Casting to a bone is an exercise in focus. I’m a left-handed cast, so Tim’s got to angle the bow of the boat away from the bones a tad to give me a good broadside shot. The bones are moving toward us at a good clip. I get the line in the air, feel the rod pull as it loads, and let it go. I know it is going to be a good cast the second the line starts to shoot through my right hand. My presentation is, for once, nice and soft and direct.
“Strip it, strip it,” says Tim. I can tell he wants to let his heart into it, but doesn’t trust the moment yet. it’s all come down to this. The fish are perhaps a second, maybe two, from seeing my little steel-eyed shrimp when there is a strike. I wait a beat, then raise my rod and hit the fish, and I’ve got him–but something is wrong. The bones are pushing away at a strange leisurely pace. A shimmering bonefish is not exploding in my hands.
Tim says, “Dammit. Dammit dammit dammit DAMMIT THAT DAMNED LITTLE FISH!”
Tim cares about his anglers.
“What do I have?”
“‘Cuda,” he says. “Lying in front of the bones.”
I bring the tip of the rod over to him, an yanks the line out, the baby barracuda juddering. He throws it back without even looking at it.
There are more bones on the way. I cast short of the next school, and then deliver what feels like a fair cast to the third, busy on the bottom sucking up their shrimp. A tiny mangrove snapper takes the fly. It is a fishing moment and we must believe it–under the heading of paying one’s dues.
The fishing is over, and I have been royally skunked. But since bones are now part of my life, as they must be in order for me to even the score, I’m still up every morning wading and practicing my cast in front of Cheeca. I pick out four bits of turtle grass that stick up in a line about 60 feet out. It’s a little game of focus and precision.
On my last morning in the Keys, one of the grounds crew stops his golf cart on the beach above me. I can hear his little two-cylinder engine putting. That would be irritating, I think, if I were actually fishing.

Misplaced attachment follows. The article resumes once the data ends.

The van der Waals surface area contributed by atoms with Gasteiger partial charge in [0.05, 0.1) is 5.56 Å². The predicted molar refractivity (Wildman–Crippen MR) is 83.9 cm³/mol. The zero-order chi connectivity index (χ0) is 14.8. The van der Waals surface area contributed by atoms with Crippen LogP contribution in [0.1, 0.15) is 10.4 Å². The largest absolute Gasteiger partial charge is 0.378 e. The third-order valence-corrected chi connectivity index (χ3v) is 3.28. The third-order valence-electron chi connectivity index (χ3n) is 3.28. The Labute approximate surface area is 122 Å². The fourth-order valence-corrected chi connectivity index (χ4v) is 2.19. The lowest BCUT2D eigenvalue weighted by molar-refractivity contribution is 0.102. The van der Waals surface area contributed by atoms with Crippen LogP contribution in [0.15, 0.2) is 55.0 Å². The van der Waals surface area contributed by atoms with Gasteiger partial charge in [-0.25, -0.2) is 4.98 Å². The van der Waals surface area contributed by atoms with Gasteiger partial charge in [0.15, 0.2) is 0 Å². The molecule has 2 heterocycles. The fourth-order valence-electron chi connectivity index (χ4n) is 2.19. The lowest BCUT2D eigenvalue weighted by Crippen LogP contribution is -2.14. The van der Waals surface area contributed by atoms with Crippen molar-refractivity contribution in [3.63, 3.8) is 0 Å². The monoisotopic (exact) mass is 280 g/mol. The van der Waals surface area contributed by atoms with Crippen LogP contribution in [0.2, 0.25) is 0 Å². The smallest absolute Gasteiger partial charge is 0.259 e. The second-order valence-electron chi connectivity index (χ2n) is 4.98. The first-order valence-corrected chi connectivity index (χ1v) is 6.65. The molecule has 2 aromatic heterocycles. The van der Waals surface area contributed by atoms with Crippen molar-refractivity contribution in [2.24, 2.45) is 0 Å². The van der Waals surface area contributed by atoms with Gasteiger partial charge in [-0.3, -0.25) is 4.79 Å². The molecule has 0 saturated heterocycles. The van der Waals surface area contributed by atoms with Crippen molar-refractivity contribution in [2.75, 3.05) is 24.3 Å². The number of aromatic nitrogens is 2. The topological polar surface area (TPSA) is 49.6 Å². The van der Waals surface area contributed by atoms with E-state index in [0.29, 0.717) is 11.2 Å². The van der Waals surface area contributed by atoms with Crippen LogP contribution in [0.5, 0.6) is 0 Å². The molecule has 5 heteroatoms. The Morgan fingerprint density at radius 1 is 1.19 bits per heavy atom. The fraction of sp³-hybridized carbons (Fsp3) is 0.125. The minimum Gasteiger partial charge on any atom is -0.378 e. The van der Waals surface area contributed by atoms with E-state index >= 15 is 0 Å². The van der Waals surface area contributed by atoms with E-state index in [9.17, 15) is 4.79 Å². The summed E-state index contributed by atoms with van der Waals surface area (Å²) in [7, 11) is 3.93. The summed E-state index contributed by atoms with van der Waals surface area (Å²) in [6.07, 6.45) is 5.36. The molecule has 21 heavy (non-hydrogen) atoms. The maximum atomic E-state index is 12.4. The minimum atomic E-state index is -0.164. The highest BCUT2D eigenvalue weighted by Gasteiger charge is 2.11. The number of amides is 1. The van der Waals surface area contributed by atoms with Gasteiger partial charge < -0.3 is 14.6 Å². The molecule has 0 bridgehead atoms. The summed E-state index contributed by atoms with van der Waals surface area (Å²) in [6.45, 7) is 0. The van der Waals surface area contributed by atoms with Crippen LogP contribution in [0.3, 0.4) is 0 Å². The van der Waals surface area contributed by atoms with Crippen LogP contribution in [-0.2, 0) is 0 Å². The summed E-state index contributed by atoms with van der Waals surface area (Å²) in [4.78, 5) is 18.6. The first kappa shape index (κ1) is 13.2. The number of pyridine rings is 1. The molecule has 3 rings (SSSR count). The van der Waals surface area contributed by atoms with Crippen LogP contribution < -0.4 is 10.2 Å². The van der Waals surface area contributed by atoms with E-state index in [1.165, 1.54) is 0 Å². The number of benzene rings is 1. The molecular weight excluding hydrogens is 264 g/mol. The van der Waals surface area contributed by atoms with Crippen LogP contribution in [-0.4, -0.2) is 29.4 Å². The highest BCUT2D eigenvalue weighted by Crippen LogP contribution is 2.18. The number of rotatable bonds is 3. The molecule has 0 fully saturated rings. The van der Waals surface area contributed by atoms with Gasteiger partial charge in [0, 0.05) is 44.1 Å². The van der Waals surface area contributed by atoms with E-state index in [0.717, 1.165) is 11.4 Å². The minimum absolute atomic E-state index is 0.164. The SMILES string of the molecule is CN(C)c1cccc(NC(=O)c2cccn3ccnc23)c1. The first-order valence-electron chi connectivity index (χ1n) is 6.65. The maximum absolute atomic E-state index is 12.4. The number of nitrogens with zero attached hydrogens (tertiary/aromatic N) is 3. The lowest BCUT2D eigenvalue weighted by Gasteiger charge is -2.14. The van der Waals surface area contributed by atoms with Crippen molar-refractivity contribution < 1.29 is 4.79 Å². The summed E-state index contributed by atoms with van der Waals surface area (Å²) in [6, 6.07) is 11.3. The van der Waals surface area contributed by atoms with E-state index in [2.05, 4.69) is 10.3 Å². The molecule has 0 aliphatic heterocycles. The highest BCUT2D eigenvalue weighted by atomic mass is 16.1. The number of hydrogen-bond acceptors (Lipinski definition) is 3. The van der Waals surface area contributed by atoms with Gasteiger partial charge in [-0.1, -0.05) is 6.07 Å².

“You know,” he says casually, “I don’t do much fishing, but I think that’s a bonefish right behind you.”
I turn around. Forty feet off the back of my right knee is a tailing bone. I move slowly around. I get the line up in the air. It’s amazing, I think, who’s responsible for this? Neptune? Ted Williams? And I was guided to it by a man in a golf cart who left his engine running.
My line looks quite lovely as it shoots out; I’ve got the distance right, everything is beautiful. As it begins to settle I realize, in the nanosecond before the leader hits the water, that I’m about two to three feet to the left of where I should be. In fact, I’m going to be wayyy too close with this fly. The leader lands on the bone’s dorsal fin. I can see it glistening up out of the water.
It looks ridiculous.
The bone, digging, feels something on his back. The air has been sucked off the beach. Before I can even put a period on that thought, he’s gone
RELATED ARTICLE: So You Wanna Be A Bonehead?
Don’t Leave Home Without…
Captain Tim Klein used a wide variety of rods, but one of his favorites was an 8-weight Sage. For a reel, I had a Scientific Anglers System 2 (1-800/525-6290), which worked great (even though I didn’t get to rest it on a bone). You should also have polarized glasses, a long-billed hat, Dick Brown’s Flyfishing for Bonefish (Lyons & Burford). Leave your shoes–and your ego–at home.
The Right Time And Place
You can catch bonefish all year round in the Keys, but the best time is usually December to Aprol. Call Captain Tim Klein (305/664-9666) to set up a trip, but be forewarned–he’s usually fishing. You will learn more in eight hours than you could in years by yourself. I stayed at the extra-deluxe Cheeca Lodge (305/664-4651), but the Islander (305/664-2031) is a very comfortable, and very reasonable, alternative.
Imagine Joe Montana and Troy Aikman starting a quarterback school. Not likely–but that’s exactly what Sandy Moret started for saltwater flyfishers eight yers ago. His Florida Keys Flyfishing School provides two full days of intense instruction from the superstarts of the sport–including Steve Rajeff, who holds the world record for distance in flycasting (306 feet), and is a rod designer for G. Loomis. For more information, contact Sandy Moret at 305/664-5423.